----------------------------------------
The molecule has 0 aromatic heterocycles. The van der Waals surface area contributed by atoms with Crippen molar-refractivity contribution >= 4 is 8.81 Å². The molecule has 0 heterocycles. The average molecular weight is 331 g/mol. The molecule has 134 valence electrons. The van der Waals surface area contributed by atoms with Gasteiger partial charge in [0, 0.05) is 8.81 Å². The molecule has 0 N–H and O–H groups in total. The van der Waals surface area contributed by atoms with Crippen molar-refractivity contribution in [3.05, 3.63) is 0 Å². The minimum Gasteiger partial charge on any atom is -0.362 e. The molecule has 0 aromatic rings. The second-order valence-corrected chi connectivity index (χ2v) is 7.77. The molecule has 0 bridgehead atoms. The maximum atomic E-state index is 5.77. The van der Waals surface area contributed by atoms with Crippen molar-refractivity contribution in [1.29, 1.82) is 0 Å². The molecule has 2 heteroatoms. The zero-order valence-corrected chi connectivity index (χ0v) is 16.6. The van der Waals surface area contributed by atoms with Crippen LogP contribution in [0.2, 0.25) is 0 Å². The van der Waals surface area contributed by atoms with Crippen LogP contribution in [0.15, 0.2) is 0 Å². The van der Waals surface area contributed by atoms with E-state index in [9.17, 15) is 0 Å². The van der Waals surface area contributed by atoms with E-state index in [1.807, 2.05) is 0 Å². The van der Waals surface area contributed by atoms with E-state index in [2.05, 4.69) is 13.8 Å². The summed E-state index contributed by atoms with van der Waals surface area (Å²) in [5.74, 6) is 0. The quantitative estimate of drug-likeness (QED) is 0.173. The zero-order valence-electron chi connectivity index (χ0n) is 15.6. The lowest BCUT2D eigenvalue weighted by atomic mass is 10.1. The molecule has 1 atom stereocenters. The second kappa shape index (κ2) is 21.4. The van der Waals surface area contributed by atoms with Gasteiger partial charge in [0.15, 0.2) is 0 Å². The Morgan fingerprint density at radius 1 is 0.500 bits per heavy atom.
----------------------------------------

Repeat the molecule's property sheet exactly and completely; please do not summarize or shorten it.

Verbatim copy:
The molecule has 0 aromatic heterocycles. The van der Waals surface area contributed by atoms with Crippen molar-refractivity contribution >= 4 is 8.81 Å². The molecule has 0 heterocycles. The average molecular weight is 331 g/mol. The molecule has 134 valence electrons. The van der Waals surface area contributed by atoms with Gasteiger partial charge in [0, 0.05) is 8.81 Å². The molecule has 0 N–H and O–H groups in total. The van der Waals surface area contributed by atoms with Crippen molar-refractivity contribution in [3.05, 3.63) is 0 Å². The minimum Gasteiger partial charge on any atom is -0.362 e. The molecule has 0 aromatic rings. The second-order valence-corrected chi connectivity index (χ2v) is 7.77. The molecule has 0 bridgehead atoms. The maximum atomic E-state index is 5.77. The van der Waals surface area contributed by atoms with Crippen molar-refractivity contribution in [1.29, 1.82) is 0 Å². The molecule has 2 heteroatoms. The zero-order valence-corrected chi connectivity index (χ0v) is 16.6. The van der Waals surface area contributed by atoms with Crippen LogP contribution in [0.2, 0.25) is 0 Å². The van der Waals surface area contributed by atoms with Crippen LogP contribution in [0.15, 0.2) is 0 Å². The van der Waals surface area contributed by atoms with E-state index in [9.17, 15) is 0 Å². The van der Waals surface area contributed by atoms with E-state index in [1.807, 2.05) is 0 Å². The van der Waals surface area contributed by atoms with E-state index in [2.05, 4.69) is 13.8 Å². The summed E-state index contributed by atoms with van der Waals surface area (Å²) in [5.74, 6) is 0. The quantitative estimate of drug-likeness (QED) is 0.173. The zero-order valence-electron chi connectivity index (χ0n) is 15.6. The lowest BCUT2D eigenvalue weighted by atomic mass is 10.1. The molecule has 1 atom stereocenters. The second kappa shape index (κ2) is 21.4. The van der Waals surface area contributed by atoms with Gasteiger partial charge in [0.15, 0.2) is 0 Å². The Morgan fingerprint density at radius 1 is 0.500 bits per heavy atom.